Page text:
Monday, July 31, 2017

Miracles & Wonders: Learning from a slug

Here's the headline at The Verge: This slug slime-inspired glue can patch up bloody pig hearts and gooey rat livers.

I probably won't be doing either this afternoon, but there it is.

And it may well save your life down the road.
Called Tough Adhesives, these new glues could one day help close up wounds in the hard-to-reach, slimy depths of our bodies. That’s still a ways away, however. So far, they’ve mainly been tested on the blood-covered skin and beating heart of a pig.
Is it just me, or do the pigs get all the breaks?
The research is part of a bigger push to develop tissue adhesives that can safely and effectively seal up internal cuts and holes left by trauma, surgery, or birth defects. Right now, a patient’s options are pretty limited to sutures and staples, which can be challenging to use in hard-to-reach, internal places. Medical-grade super glue can only work on dry surfaces like skin. It also dries too stiffly, and is too toxic to use inside the body. The other tissue adhesives on the market just don’t stick well enough, experts say.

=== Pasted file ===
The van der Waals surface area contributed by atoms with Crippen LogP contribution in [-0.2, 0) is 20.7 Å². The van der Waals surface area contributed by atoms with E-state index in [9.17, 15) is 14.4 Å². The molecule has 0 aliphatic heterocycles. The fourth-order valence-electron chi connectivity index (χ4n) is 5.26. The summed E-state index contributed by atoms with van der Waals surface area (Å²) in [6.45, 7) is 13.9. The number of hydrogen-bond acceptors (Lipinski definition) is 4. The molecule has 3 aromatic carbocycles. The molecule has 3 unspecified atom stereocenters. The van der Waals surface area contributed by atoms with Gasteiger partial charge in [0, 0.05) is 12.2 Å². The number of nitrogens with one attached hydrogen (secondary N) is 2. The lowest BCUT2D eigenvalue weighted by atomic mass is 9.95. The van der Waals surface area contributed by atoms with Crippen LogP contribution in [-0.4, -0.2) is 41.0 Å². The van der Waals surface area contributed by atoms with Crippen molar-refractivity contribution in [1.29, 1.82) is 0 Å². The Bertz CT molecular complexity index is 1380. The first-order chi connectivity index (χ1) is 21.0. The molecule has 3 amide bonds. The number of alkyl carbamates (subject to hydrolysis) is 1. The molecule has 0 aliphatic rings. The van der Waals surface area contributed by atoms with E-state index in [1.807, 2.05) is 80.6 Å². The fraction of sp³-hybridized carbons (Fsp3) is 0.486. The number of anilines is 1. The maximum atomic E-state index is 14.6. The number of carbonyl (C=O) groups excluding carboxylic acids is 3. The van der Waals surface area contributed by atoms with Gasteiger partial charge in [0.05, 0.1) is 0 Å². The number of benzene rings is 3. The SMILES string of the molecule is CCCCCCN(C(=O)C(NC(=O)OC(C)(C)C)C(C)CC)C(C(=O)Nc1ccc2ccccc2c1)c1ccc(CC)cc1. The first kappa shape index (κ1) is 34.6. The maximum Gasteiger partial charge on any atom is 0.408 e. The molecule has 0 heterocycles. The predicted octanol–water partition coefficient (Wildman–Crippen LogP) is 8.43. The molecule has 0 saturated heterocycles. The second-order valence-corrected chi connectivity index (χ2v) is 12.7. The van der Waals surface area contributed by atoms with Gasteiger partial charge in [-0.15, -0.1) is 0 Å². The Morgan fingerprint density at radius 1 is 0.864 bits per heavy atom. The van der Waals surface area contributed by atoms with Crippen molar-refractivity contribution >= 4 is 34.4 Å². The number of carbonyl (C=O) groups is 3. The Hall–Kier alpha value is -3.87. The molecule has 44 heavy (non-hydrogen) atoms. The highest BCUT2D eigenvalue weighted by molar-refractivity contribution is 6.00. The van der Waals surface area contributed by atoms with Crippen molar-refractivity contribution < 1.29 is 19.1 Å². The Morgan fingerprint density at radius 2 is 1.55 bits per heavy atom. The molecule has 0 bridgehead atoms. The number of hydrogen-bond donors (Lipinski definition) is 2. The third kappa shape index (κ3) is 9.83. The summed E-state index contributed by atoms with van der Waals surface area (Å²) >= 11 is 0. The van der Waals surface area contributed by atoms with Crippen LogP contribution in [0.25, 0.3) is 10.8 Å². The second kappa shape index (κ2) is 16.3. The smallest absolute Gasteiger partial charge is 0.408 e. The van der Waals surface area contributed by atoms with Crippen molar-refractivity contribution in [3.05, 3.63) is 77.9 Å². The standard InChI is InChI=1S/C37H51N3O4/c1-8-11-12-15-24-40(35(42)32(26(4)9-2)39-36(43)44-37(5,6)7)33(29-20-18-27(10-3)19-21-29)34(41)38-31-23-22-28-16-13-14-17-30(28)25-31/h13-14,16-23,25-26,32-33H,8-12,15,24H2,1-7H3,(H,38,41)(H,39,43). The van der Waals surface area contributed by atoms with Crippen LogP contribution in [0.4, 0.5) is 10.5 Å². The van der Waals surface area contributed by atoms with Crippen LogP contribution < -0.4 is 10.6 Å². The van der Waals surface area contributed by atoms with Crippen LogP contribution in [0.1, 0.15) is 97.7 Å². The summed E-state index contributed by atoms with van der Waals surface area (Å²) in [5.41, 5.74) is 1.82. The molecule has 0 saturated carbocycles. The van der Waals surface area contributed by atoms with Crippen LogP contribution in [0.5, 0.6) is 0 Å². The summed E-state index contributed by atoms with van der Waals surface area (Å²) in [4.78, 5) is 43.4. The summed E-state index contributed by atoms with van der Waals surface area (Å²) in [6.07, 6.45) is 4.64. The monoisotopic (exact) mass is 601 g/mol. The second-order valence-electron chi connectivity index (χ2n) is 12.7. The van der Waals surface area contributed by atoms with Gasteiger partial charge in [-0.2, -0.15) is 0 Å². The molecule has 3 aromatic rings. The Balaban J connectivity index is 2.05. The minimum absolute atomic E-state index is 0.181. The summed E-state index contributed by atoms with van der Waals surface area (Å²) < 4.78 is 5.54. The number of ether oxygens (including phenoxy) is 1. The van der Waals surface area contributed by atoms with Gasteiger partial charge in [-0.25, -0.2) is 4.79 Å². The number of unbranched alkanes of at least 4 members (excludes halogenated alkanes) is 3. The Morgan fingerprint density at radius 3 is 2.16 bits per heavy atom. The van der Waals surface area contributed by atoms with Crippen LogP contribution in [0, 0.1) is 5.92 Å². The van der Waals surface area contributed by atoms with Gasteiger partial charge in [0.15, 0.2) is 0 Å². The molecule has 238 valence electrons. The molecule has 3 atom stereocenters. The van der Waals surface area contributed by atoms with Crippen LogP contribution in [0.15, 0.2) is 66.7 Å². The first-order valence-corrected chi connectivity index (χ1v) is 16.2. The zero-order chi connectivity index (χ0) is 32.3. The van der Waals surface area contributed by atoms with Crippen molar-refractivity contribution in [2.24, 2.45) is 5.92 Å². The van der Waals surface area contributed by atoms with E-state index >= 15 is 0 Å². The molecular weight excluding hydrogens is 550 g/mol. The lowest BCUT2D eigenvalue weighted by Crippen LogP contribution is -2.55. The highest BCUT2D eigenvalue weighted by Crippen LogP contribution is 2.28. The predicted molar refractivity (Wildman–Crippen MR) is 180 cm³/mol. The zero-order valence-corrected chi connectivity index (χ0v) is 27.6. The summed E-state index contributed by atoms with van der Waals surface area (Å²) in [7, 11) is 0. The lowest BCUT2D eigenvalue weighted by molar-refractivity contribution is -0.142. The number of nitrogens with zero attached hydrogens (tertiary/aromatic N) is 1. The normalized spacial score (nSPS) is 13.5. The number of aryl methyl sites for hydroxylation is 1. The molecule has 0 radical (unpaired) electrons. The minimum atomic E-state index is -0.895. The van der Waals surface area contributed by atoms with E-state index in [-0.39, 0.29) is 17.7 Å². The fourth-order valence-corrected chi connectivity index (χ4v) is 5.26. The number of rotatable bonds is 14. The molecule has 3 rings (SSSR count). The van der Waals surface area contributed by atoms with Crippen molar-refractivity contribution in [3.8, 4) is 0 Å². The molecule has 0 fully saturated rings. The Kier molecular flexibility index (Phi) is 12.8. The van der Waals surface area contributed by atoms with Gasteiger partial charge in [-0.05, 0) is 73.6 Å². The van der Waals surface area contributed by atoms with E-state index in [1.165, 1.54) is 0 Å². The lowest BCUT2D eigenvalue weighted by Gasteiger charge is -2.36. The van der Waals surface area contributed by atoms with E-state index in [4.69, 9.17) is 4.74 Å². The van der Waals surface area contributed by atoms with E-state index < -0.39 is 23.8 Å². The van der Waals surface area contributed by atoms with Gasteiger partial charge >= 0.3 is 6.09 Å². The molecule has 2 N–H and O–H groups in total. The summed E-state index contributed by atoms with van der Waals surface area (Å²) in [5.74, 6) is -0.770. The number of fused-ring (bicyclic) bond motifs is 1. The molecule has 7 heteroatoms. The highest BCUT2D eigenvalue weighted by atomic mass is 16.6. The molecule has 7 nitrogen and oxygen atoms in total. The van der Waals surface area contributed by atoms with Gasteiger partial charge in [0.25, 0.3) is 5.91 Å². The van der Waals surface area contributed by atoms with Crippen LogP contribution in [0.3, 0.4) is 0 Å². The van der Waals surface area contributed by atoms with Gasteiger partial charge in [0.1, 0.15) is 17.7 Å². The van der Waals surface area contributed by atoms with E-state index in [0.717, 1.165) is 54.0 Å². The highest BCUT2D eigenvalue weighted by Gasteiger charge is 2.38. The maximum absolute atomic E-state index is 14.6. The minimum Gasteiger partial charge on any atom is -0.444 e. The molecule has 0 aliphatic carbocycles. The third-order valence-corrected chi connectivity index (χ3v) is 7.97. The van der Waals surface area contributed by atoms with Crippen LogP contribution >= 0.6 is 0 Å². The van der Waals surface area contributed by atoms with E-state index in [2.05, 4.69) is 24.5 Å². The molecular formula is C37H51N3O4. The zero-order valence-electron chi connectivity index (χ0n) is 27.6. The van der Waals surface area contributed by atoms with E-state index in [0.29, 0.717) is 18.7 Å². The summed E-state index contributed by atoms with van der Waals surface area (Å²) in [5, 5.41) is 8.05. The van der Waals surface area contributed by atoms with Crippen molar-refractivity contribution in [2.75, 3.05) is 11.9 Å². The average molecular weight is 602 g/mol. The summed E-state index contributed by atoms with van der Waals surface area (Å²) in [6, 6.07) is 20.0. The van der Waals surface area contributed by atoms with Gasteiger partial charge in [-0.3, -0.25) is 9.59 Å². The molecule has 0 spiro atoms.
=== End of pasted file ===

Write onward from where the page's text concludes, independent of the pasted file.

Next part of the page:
The researchers used their Tough Adhesives to successfully close up a hole in a beating pig heart (the pig was dead, and the heart was artificially made to beat with a machine). It also stopped a slimy rat liver from bleeding, and it stuck to pig skin and a real live pig heart that had been dribbled with blood. Says the study’s lead author, Harvard postdoctoral fellow Jianyu Li: “That’s the fun part.”
I'm with you on that, Jianyu.

No comments:

Post a Comment